Page 20 - Independent Schools Magazine
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More protection is needed for pupils and teachers
With schools starting to deploy school lockdown procedures due to various risks and threats from pupils and outsiders, Klaus Allion, Managing Director at ANT Telecom, examines what schools are doing to protect their staff and pupils.
Whilst some schools are carrying out ad hoc lockdown drills, if an incident does arise, a pre-recorded alarm and message played from
a tannoy doesn’t really seem enough does it? What processes are in place to help staff deal with incidents quickly and effectively? How is everyone made aware if an incident occurs, including those off site? How is a response put into action? Today’s connective technologies mean modern
panic buttons offer much more functionality than a basic alert;
they can automate a range of actions to escalate a response instantly and discreetly. A panic button not only triggers an alert to notify colleagues of a developing incident, it reports the details of who triggered it and their location.
Historically, many schools have been reluctant to invest in such technology due to misconceptions around cost. However, since
these tools are managed in the Cloud, deployment is relatively inexpensive. Calculations show it
costs as little as a daily newspaper to protect staff. The price of failure is far more expensive.
It’s worrying that many institutions still use the bell as an alert mechanism. This does nothing
to help third parties locate an incident, while the sudden sound of an alarm can send schools into confusion and panic. Similarly, many schools believe that mobile phones provide an effective solution. This assumes that in the heat of a situation, a colleague has
the time and opportunity to make a call. But who do they call? And what happens if no-one answers? In either scenario, staff can be horribly exposed.
Whilst schools do have a level of safety in place, they don’t appear to be going as in depth as needed in terms of reviewing and updating their processes. Moreover, they’re not taking advantage of new technology innovation that is available to support them in their efforts to protect staff and pupils.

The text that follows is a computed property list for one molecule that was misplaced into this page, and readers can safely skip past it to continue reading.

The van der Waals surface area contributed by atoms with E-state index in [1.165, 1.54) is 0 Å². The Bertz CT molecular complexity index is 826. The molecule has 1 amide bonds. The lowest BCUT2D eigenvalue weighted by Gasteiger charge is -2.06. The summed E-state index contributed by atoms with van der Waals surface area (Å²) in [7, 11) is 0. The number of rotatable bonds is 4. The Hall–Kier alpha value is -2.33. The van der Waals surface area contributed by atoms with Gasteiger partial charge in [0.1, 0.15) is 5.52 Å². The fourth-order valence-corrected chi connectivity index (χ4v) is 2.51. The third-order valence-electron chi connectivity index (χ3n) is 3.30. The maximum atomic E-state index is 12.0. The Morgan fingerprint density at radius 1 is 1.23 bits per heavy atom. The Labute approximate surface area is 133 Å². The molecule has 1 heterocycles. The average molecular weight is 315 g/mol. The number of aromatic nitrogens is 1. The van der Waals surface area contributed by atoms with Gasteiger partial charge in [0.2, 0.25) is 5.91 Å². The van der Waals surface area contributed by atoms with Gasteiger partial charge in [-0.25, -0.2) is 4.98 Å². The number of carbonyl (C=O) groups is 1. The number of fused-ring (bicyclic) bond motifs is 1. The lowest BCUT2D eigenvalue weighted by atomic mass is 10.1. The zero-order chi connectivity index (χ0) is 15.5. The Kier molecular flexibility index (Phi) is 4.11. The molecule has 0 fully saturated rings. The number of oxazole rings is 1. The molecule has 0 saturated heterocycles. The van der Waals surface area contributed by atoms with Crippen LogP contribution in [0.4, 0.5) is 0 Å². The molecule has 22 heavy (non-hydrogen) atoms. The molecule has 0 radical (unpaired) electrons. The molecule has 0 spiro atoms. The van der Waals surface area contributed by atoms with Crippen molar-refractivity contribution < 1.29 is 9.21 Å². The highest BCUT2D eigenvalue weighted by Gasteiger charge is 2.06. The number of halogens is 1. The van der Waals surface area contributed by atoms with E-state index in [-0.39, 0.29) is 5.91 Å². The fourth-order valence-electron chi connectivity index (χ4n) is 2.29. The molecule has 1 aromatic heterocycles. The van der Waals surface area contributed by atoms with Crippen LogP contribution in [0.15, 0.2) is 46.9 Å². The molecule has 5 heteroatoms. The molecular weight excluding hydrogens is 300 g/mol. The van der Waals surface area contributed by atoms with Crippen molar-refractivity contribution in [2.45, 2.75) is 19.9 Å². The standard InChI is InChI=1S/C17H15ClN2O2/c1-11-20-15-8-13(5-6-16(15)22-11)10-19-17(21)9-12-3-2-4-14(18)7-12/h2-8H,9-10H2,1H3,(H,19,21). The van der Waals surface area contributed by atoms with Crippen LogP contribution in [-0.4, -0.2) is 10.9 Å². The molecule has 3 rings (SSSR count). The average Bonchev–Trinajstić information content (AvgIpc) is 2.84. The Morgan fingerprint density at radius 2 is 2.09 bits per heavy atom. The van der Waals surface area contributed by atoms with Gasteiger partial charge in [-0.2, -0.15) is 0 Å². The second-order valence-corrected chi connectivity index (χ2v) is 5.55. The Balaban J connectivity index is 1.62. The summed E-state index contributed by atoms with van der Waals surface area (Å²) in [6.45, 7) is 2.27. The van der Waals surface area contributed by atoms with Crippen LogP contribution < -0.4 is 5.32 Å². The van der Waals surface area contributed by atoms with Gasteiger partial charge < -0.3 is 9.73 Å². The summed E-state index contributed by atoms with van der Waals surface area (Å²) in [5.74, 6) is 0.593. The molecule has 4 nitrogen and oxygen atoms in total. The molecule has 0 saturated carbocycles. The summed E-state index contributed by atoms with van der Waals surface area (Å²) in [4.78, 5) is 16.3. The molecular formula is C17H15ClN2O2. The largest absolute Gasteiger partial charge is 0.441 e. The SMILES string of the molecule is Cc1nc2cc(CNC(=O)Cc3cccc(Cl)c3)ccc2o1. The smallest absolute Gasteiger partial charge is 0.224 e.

Robotics team wins the UK’s only trophy
“It was thoroughly well deserved,” said the Maynard School, Devon, Head of Computing, Laura Burt, of
the robotics team winning the UK’s only trophy at the FIRST LEGO League Open European Championship in Aarhus, Denmark.
With 50 countries represented from across the world and a total of 118 teams, only  ve of whom were representing the UK, the Maynard Wine Gums was the sole all-girls’ team from Europe and just one of only two in the entire competition.
Aimed at 9-16-year olds, the teams had to build a robot to tackle a series of missions,
each representing a different aspect of animal-human interaction. Over the course of two days, the judges assessed
all the students on their skills in robotics, computer programming, teamwork, research, problem solving and communication.
“At the end of what was an incredibly busy weekend, it
was absolutely fantastic that
our team was awarded second place overall for the ‘Inspiration
in Core Values’ category. This section of the competition looks for the team that embodies extraordinary enthusiasm and spirit throughout the FIRST LEGO League experience and we were so excited that the Maynard ‘can do’
attitude was rewarded with the UK’s only trophy from the entire championship,” said Mrs Burt.
The team of Kitty Guinness, Bella Brent, Anna Harries, Miri Cooper Wedge and Anya Hitt (all in Year 9) had worked tirelessly in the weeks beforehand to perfect
their robot, Sir Killalot, and he thankfully behaved on the day!
“Given our robot was the
smallest one there, we didn’t really have very high expectations and it was a bit daunting to
start with. Compared to the previous quali ers, this was
much bigger with so many
more teams covering a huge
array of cultures,” said Kitty Guinness. “The atmosphere was
just amazing and we all spent any free time helping each other and discussing our different projects although much was lost in translation with some of the teams who couldn’t speak any English! I suspect that all of this socialising accounted for winning our trophy for ‘inspiration’!”
“In one of the tasks we had to stand on a table and  ip the tablecloth without touching the  oor and our lifting and jumping tactics had the judges almost crying with laughter! It was a fantastic weekend and we all really enjoyed this rare opportunity to meet so many other like-minded young people from around the world,” she added.
20 Independent Schools Magazine
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